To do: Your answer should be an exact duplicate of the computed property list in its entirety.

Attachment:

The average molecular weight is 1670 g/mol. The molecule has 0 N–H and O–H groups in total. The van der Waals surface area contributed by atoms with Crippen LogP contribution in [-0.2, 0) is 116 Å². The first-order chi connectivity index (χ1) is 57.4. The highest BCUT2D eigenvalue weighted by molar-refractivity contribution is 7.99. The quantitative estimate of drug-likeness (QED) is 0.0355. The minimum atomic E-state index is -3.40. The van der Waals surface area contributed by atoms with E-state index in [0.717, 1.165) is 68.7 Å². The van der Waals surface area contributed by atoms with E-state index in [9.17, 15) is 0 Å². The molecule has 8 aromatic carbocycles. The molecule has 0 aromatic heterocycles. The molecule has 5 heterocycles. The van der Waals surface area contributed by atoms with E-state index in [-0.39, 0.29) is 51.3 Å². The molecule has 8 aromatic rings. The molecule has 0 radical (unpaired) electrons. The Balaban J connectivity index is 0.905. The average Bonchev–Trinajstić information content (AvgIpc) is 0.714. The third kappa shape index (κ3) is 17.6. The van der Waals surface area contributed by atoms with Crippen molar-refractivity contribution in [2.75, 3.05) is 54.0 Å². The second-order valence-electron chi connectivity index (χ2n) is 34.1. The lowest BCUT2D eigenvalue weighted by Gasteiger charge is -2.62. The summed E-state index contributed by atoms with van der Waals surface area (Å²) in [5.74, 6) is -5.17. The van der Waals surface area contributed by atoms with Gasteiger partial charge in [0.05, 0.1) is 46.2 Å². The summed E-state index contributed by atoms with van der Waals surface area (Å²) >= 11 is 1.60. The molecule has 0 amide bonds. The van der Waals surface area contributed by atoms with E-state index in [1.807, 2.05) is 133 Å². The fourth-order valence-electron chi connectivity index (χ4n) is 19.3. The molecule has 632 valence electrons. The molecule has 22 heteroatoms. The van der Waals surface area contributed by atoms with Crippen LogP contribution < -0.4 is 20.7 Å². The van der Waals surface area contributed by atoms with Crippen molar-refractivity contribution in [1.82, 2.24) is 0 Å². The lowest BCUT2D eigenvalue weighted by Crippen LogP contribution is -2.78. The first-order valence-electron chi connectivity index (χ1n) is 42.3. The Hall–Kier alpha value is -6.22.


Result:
The average molecular weight is 1670 g/mol. The molecule has 0 N–H and O–H groups in total. The van der Waals surface area contributed by atoms with Crippen LogP contribution in [-0.2, 0) is 116 Å². The first-order chi connectivity index (χ1) is 57.4. The highest BCUT2D eigenvalue weighted by molar-refractivity contribution is 7.99. The quantitative estimate of drug-likeness (QED) is 0.0355. The minimum atomic E-state index is -3.40. The van der Waals surface area contributed by atoms with E-state index in [0.717, 1.165) is 68.7 Å². The van der Waals surface area contributed by atoms with E-state index in [9.17, 15) is 0 Å². The molecule has 8 aromatic carbocycles. The molecule has 0 aromatic heterocycles. The molecule has 5 heterocycles. The van der Waals surface area contributed by atoms with E-state index in [-0.39, 0.29) is 51.3 Å². The molecule has 8 aromatic rings. The molecule has 0 radical (unpaired) electrons. The Balaban J connectivity index is 0.905. The average Bonchev–Trinajstić information content (AvgIpc) is 0.714. The third kappa shape index (κ3) is 17.6. The van der Waals surface area contributed by atoms with Crippen molar-refractivity contribution in [2.75, 3.05) is 54.0 Å². The second-order valence-electron chi connectivity index (χ2n) is 34.1. The lowest BCUT2D eigenvalue weighted by Gasteiger charge is -2.62. The summed E-state index contributed by atoms with van der Waals surface area (Å²) in [5.74, 6) is -5.17. The van der Waals surface area contributed by atoms with Gasteiger partial charge in [0.05, 0.1) is 46.2 Å². The summed E-state index contributed by atoms with van der Waals surface area (Å²) >= 11 is 1.60. The molecule has 0 amide bonds. The van der Waals surface area contributed by atoms with E-state index in [1.807, 2.05) is 133 Å². The fourth-order valence-electron chi connectivity index (χ4n) is 19.3. The molecule has 632 valence electrons. The molecule has 22 heteroatoms. The van der Waals surface area contributed by atoms with Crippen LogP contribution < -0.4 is 20.7 Å². The van der Waals surface area contributed by atoms with Crippen molar-refractivity contribution in [1.82, 2.24) is 0 Å². The lowest BCUT2D eigenvalue weighted by Crippen LogP contribution is -2.78. The first-order valence-electron chi connectivity index (χ1n) is 42.3. The Hall–Kier alpha value is -6.22.